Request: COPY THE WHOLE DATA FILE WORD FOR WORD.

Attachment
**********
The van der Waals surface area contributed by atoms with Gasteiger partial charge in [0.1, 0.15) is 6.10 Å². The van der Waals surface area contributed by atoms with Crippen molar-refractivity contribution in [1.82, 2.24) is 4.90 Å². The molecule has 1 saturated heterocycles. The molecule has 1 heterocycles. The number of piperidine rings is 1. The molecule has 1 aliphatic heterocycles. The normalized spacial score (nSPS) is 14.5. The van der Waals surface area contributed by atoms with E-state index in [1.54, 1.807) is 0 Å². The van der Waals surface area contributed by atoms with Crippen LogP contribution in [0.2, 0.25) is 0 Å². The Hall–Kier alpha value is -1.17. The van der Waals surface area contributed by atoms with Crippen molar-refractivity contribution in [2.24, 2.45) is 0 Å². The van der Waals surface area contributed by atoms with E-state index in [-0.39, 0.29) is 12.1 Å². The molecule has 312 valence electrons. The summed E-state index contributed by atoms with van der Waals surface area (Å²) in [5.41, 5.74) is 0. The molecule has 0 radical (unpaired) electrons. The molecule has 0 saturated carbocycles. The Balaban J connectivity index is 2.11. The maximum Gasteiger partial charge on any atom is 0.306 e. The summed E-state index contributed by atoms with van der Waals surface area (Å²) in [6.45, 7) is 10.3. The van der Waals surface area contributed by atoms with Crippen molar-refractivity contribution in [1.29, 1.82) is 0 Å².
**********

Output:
The van der Waals surface area contributed by atoms with Gasteiger partial charge in [0.1, 0.15) is 6.10 Å². The van der Waals surface area contributed by atoms with Crippen molar-refractivity contribution in [1.82, 2.24) is 4.90 Å². The molecule has 1 saturated heterocycles. The molecule has 1 heterocycles. The number of piperidine rings is 1. The molecule has 1 aliphatic heterocycles. The normalized spacial score (nSPS) is 14.5. The van der Waals surface area contributed by atoms with E-state index in [1.54, 1.807) is 0 Å². The van der Waals surface area contributed by atoms with Crippen LogP contribution in [0.2, 0.25) is 0 Å². The Hall–Kier alpha value is -1.17. The van der Waals surface area contributed by atoms with Crippen molar-refractivity contribution in [2.24, 2.45) is 0 Å². The van der Waals surface area contributed by atoms with E-state index in [-0.39, 0.29) is 12.1 Å². The molecule has 312 valence electrons. The summed E-state index contributed by atoms with van der Waals surface area (Å²) in [5.41, 5.74) is 0. The molecule has 0 radical (unpaired) electrons. The molecule has 0 saturated carbocycles. The Balaban J connectivity index is 2.11. The maximum Gasteiger partial charge on any atom is 0.306 e. The summed E-state index contributed by atoms with van der Waals surface area (Å²) in [6.45, 7) is 10.3. The van der Waals surface area contributed by atoms with Crippen molar-refractivity contribution in [1.29, 1.82) is 0 Å².